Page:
City Paper is not for tourists
In the beginning, Lucien Ginsberg is a mischievous child, and in the end, Serge Gainsbourg is a debauched old man, but Joann Sfar’s riff on the notorious French pop provocateur is anything but a standard biopic. Fine, so it doesn’t explode the idiom as boisterously as the Bob Dylan-inspired I’m Not There—for starters, the plot of Gainsbourg: A Heroic Life is linear, and it details events that, you know, actually happened—but it’s just as uninterested in the ascents, falls, and string-swelling redemptions that biopics usually peddle. Instead, Gainsbourg is a story of creativity and artifice, of how history, upbringing, insecurity, and inspiration combined to make possible one man’s music and persona. Selectively, of course: Some of Gainsbourg’s relationships seem to pass by in seconds while his affair with Brigitte Bardot climaxes with a delirious, lengthy, and sexy bedside rehearsal session. A Jew, Gainsbourg (Eric Elmosnino) came of age in Nazi-occupied France and later invoked anti-Semitic themes in his art, and Sfar approaches that tricky dichotomy by anthropomorphizing it: A beak-nosed, monkey-eared doppelgänger emerges from one of Gainsbourg’s drawings early in the film, prodding and taunting the songwriter through a string of affairs, benders, and musical epiphanies—which are soundtracked just as manically by Gainsbourg’s compositions, from innuendo-laden chanson to a scandalous reggae version of “La Marseillaise.” If in the end the takeaway is familiar—creating such great art required no small amount of self-loating—that’s OK. It’s the art part that lasts.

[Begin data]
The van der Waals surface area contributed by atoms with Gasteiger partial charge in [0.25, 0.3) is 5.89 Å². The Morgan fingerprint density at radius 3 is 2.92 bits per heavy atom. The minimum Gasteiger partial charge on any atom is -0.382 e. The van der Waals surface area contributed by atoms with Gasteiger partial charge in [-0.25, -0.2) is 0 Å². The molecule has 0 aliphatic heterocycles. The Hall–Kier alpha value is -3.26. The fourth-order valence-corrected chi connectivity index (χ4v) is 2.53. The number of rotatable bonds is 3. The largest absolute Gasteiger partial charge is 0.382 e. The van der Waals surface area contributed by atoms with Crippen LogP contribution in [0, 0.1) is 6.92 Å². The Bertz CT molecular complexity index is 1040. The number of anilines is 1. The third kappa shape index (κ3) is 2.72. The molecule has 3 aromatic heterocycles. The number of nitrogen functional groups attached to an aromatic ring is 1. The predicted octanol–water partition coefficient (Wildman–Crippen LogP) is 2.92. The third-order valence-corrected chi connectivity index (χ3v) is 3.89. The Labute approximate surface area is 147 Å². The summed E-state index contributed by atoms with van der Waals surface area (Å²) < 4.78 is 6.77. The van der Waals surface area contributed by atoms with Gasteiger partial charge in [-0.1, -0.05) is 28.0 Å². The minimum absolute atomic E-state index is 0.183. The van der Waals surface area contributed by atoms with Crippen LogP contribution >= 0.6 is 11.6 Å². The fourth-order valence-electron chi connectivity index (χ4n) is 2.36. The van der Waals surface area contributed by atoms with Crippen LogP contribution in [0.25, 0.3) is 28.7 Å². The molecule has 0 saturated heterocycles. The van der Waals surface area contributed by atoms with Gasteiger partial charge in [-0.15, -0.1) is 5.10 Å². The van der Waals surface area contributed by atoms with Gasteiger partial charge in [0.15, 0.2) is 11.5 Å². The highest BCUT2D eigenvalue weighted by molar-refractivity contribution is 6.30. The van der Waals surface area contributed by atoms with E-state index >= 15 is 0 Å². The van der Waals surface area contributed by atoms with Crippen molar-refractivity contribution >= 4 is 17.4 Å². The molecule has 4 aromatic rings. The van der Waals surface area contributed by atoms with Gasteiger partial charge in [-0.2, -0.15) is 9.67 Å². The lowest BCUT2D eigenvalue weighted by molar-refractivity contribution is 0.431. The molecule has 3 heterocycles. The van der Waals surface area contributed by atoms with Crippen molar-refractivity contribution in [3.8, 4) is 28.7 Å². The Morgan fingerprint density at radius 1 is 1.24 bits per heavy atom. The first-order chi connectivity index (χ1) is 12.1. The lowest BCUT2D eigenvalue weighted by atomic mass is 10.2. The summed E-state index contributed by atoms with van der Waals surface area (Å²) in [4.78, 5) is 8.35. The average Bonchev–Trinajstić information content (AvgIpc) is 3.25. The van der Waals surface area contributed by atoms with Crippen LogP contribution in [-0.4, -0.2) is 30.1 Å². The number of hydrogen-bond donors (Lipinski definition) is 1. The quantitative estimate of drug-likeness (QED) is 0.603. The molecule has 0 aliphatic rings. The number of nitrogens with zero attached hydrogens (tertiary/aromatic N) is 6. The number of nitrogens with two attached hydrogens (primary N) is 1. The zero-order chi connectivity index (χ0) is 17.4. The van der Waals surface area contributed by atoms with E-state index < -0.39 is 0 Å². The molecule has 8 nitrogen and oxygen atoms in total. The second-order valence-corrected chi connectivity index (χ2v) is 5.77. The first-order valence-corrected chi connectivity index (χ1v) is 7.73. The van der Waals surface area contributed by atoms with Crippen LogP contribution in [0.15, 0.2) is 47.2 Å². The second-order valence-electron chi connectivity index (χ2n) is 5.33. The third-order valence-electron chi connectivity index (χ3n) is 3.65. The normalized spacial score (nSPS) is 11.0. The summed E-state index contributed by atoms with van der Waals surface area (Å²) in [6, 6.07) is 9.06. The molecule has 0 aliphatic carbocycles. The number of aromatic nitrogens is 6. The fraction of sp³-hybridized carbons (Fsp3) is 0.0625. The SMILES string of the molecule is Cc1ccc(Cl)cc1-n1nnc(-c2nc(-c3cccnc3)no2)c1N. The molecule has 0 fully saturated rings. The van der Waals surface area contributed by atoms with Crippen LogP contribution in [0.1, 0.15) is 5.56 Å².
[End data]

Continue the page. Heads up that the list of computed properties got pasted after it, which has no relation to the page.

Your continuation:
The film shows all week at West End Cinema, 2301 M. St. NW. $11. (202) 419-3456.